If the COVID-19 pandemic has taught parents one thing (I hope it taught you a lot, a lot), it’s that you should be more grateful to your children’s teacher. Joseph Gordon-Levitt, making a return to television after decades on the big screen, writes, directs and acts as a fifth-grade public school teacher in California’s San Fernando Valley. is zero as a person.
“Nine Perfect Strangers”, August 18, Hulu
There’s just something about Nicole Kidman that makes her the perfect actress to play the manager of a health and wellness resort that’s definitely hiding dark secrets. Maybe it’s the voice. Maybe it’s the hair. Add Melissa McCarthy, Michael Shannon, Luke Evans, Bobby Cannavale, Regina Hall, Samara Weaving, Melvin Gregg, Asher Keddie, Grace Van Patten, Tiffany Boone and Manny Jacinto and I’ll take what she suggests, no questions asked.
“Only Murders in the Building”, August 31, Hulu
Steve Martin, Martin Short and Selena Gomez enter a building and try to solve a murder. No seriously. That’s the whole show. I look forward.
“We Are Lady Parts”, June 3, Peacock
The diverse cast is a plus (someday we’ll stop having to celebrate scarcity) but the plot (a nerdy girl coming out of her shell in a punk band) is a little note. Still, if anyone can get over that, it’s a geek microbiology doctorate. student and her motley team of musicians.
“The Republic of Sarah,” June 14, 9 p.m., The CW
A show about a mid-1920s history professor who sort of ends up running her own country (sorry?) When her small town of New Hampshire declares independence to save herself from a mining company looks promising. It also sounds a lot like “The Society” and “The Wilds” before it.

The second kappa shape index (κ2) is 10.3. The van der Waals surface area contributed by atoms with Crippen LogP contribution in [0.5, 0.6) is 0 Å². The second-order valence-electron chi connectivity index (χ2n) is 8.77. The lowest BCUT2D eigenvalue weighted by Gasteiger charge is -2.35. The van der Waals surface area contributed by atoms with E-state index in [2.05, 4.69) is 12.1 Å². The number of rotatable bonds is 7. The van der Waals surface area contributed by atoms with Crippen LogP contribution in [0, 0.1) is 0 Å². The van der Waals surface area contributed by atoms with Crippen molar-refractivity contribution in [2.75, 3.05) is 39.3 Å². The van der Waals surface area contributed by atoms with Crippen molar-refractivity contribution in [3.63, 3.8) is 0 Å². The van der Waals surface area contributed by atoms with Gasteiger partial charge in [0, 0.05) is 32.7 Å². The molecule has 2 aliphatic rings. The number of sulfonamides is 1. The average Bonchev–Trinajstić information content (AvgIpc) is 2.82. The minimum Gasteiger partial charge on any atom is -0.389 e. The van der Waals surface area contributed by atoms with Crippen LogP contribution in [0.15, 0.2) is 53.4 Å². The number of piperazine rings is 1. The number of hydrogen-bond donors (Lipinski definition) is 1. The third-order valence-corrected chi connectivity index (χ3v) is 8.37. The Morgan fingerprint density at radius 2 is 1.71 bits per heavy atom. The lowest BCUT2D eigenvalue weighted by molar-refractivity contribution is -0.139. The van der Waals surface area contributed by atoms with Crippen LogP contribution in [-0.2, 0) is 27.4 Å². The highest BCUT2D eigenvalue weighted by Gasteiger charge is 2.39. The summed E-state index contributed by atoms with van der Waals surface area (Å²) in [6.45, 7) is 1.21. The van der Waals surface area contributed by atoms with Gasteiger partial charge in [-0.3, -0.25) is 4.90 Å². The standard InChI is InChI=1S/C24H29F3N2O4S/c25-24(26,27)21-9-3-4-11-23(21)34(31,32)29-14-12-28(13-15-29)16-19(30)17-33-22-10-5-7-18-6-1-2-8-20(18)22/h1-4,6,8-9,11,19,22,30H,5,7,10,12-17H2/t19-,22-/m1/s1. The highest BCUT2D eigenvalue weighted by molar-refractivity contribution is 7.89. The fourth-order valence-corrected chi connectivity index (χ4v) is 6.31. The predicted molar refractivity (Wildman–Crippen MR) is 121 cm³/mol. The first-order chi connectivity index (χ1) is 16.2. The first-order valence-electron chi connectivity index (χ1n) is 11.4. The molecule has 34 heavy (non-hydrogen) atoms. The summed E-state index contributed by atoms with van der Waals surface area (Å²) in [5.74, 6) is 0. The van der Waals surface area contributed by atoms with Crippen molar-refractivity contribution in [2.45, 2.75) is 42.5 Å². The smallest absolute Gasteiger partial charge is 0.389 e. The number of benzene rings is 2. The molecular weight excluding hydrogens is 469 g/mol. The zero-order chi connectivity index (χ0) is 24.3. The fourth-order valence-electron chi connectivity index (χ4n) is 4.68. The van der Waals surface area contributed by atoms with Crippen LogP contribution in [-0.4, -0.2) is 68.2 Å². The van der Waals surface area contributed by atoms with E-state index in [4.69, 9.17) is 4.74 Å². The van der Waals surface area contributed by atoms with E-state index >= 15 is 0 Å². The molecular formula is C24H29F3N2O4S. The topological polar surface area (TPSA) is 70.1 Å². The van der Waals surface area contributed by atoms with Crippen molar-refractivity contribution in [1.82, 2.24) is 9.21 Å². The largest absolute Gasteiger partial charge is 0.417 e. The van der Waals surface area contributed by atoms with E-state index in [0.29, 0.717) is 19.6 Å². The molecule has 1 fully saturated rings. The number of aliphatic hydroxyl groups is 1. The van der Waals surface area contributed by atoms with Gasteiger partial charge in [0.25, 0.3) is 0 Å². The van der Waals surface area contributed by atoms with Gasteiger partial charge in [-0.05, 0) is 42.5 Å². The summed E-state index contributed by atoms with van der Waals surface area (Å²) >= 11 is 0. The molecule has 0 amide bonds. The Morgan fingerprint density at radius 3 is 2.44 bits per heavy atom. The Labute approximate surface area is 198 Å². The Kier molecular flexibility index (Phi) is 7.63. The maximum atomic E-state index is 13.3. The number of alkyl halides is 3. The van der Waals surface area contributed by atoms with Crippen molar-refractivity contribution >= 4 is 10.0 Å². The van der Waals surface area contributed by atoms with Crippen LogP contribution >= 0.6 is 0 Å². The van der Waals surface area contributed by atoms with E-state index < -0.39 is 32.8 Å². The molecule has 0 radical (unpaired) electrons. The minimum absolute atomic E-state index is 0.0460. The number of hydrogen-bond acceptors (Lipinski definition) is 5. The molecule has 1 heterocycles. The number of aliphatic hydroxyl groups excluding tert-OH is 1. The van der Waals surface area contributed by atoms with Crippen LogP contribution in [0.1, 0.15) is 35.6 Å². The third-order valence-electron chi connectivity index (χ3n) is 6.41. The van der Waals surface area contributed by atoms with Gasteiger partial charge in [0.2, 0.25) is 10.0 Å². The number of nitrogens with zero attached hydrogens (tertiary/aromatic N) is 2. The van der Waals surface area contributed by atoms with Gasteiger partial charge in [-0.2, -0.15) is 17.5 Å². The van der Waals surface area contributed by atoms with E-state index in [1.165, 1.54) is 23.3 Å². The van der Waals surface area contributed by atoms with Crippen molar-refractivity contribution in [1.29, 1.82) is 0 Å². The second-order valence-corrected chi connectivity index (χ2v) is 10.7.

“Fantasy Island”, August 10, Fox
In the late 1970s, Mr. Roarke and “Fantasy Island” made our wildest dreams come true – for a price. Decades (and several times) later, Fox will attempt to do it again, this time with “Grand Hotel” star Roselyn Sanchez at the helm as Elena Roarke, the descendant of the original Overseer. In 2021, however, this price is a more fascinating question than the dreams themselves. How much does a fantasy cost?
“Heels”, August 15, Starz
Between “GLOW” and “Young Rock,” the dramatized wrestling spends a while on television, but “Heels” is more than just a cultural trend for Stephen Amell, who has appeared in WWE and AEW for years. In “Heels,” he returns to the ring as Jack Spade with his younger brother Ace (Alexander Ludwig) as they grapple with their father’s legacy – sometimes literally.
“Lisey’s Story”, June 4, Apple TV +
This adaptation of Stephen King has all the makings of a successful series: Julianne Moore and Clive Owen, teleplay from King himself and a haunting soundtrack. But the story of a woman gone mad, haunted by the ghost of her late husband, strikes a little too close to home after a year and a half of mental health and death. Plus, “The Stand” was pretty bad.
“The Celebrity Dating Game,” June 14, ABC
You know the old joke about the embarrassment of the violinist at the dinner table after the first few minutes? The only thing more embarrassing than this can be Michael Bolton singing parody songs to suitors before a celebrity chooses them for a date. At least I think that’s the game? And Zooey Deschanel is there too? It is all very confusing. Too confusing for a summer game show, sure.
“Turner & Hooch”, July 16, Disney +
Cheers for the existing IP, but you just don’t have to try and replace Tom Hanks. You shouldn’t be trying to replace Tom Hanks.